A few days later I was getting pretty desperate and went back through applications. There he was.  After a bit of head scratching, I called and left a message.  Within minutes he called back as excited as an elementary boy alone in a candy store.

He was 15 minutes early to the second interview the next day, which is a good sign, but hyperactive as that same elementary kid who ate ALL the candy!

I asked him to tell me about himself.  A gun fired and the race started.  Without breathing, he told me he had graduated from high school seven years ago and everything about himself except which was his favorite tooth. Continue reading High Risk, High Reward

Broken Picture Frames

I like broken people, the ones whose frames are scratched, dented and their corners don’t match up well.  I like people who have discolored pictures, broken glass, torn canvases. Somehow troubles, pain, turmoil, and suffering tends to create genuineness.

There’s something about pain and trouble that acts like a cleansing fire burning out the impurities of life. Those who emerge from hard times are tempered, refined, and often, real.  It’s not that anyone wants a broken frame or cracked glass, but life breaks and shatters us anyway.  Continue reading Broken Picture Frames

Pharisee and Believer Recipes

Pharisee Recipe

Pour two cups of pride into a large mixing bowl while forgetting all the bad things you’ve done.

Add cup and half of good works to a cup of following church norms. Extra flavor occurs when family activities are sacrificed to accommodate church commitments.

Carefully compare yourself to others who’ve done worse things, then generously sprinkle in bowl when you need to feel good about yourself.

Smile continuously at those like you, but shake your head in “pity and concern” for those in need of God.  Demonstrate disdain for particularly sinful people, and keep your distance unless, of course, on a church mission trip.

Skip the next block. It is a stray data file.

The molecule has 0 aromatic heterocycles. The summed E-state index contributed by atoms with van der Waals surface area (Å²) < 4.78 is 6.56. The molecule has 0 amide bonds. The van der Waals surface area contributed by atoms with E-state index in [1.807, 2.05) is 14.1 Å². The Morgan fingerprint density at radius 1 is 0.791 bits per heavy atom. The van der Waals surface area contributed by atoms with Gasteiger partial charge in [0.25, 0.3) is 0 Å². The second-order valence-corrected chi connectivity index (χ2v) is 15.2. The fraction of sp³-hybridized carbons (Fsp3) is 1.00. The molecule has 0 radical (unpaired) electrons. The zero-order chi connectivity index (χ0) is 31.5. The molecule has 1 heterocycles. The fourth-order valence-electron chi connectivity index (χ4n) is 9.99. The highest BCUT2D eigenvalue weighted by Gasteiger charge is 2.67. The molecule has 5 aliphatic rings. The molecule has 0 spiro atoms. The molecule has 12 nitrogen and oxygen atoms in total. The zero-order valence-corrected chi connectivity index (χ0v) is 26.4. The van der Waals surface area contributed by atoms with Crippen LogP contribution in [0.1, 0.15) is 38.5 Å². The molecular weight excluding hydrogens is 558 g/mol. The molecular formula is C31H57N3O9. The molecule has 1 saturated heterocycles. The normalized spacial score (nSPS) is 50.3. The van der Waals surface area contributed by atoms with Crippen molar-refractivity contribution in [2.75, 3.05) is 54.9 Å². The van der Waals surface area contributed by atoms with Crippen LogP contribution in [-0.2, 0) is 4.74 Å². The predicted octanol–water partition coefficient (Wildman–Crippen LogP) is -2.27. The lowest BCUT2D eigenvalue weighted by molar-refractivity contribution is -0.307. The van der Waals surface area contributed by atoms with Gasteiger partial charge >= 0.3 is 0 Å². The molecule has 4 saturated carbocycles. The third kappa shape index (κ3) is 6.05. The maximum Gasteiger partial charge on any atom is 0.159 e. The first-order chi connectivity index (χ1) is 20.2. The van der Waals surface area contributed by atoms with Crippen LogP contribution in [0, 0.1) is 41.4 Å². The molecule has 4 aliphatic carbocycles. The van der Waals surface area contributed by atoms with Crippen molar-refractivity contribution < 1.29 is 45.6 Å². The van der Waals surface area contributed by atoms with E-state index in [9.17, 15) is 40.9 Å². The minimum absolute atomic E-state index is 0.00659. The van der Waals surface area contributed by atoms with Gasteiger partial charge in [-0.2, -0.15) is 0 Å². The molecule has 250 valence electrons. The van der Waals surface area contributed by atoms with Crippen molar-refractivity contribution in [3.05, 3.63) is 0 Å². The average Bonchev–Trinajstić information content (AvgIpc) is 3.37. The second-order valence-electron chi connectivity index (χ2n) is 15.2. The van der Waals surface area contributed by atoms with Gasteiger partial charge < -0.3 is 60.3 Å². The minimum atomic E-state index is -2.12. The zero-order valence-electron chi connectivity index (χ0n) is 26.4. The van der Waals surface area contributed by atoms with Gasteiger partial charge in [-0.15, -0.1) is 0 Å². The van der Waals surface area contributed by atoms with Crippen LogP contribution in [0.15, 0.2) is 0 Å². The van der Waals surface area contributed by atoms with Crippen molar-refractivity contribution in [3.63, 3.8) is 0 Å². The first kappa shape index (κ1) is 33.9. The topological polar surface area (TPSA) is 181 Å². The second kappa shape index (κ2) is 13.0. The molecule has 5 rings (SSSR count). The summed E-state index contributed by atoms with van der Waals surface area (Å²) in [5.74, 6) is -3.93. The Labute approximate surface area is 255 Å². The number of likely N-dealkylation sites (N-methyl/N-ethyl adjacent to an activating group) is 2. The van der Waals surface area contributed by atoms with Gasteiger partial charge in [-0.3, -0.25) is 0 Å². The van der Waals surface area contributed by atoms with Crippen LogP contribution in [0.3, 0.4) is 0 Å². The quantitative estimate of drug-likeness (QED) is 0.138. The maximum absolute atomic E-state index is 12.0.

Carefully sift from consciousness all personal weaknesses, struggles, failures, sin and wrongs against others.  Hide sifted mixture in large Tupperware container in back of your memory pantry.  Use multiple containers, when necessary, and cover with black trash bags to insure no one accidentally sees your Tupperware.
Continue reading Pharisee and Believer Recipes

Taste an Apple

The callousness of day-to-day activities seem to dwarf moments in life that make it real, alive and special.

If life were an onion, the outer shell is work, chores and all the necessary tasks of living.  The outer, crusty shell of the onion can easily overwhelm the core and inner layers where the best and most treasured memories, events and times are held.

Peel life back layer by layer, day by day, and most days aren’t really appreciated, truly experienced, or even remembered, at least by me. It’s an observation, not a condemnation.

Nature itself seems to place our mind on auto pilot to mindlessly glide through the events of the day.  Continue reading Taste an Apple

Road Rage

She has road rage.  She laid on her horn while passing my truck near the University. I looked beside me and there she was, driving a little blue car yelling at me like a demon possessed llama with rabies.  Reading lips isn’t my forte, but she wasn’t blessing me.

I quickly thought back. I’d been driving in the same lane for half a mile, going the speed limit, and hadn’t run a red light or anything else to tick her off.  Yet here she was at the red light, saluting me with one finger, with no idea why.

She zoomed by going faster than a NASCAR speed limit while she hugged the center line like she was tight roping across the Grand Canyon.

Oh well.  I kept driving. Continue reading Road Rage

Signs To See

The first time I saw them was when my daughter tugged on my shirt sleeve in church.  She nodded slightly to the row over from us or I would not have noticed.

Everyone was seated, and in the middle of a row of college students, one young lady was discretely using sign language to interpret for the young man sitting next to her.

He was a tall, slender guy, maybe twenty years old, with tiny hearing aids perched on each ear which were almost completely covered by his hair.

He watched her hands from the corner of his eye as she interpreted in sign language to him for the rest of the service.  She nonchalantly signed the words occasionally moving her fingers in rapid succession to spell out a word or name. Continue reading Signs To See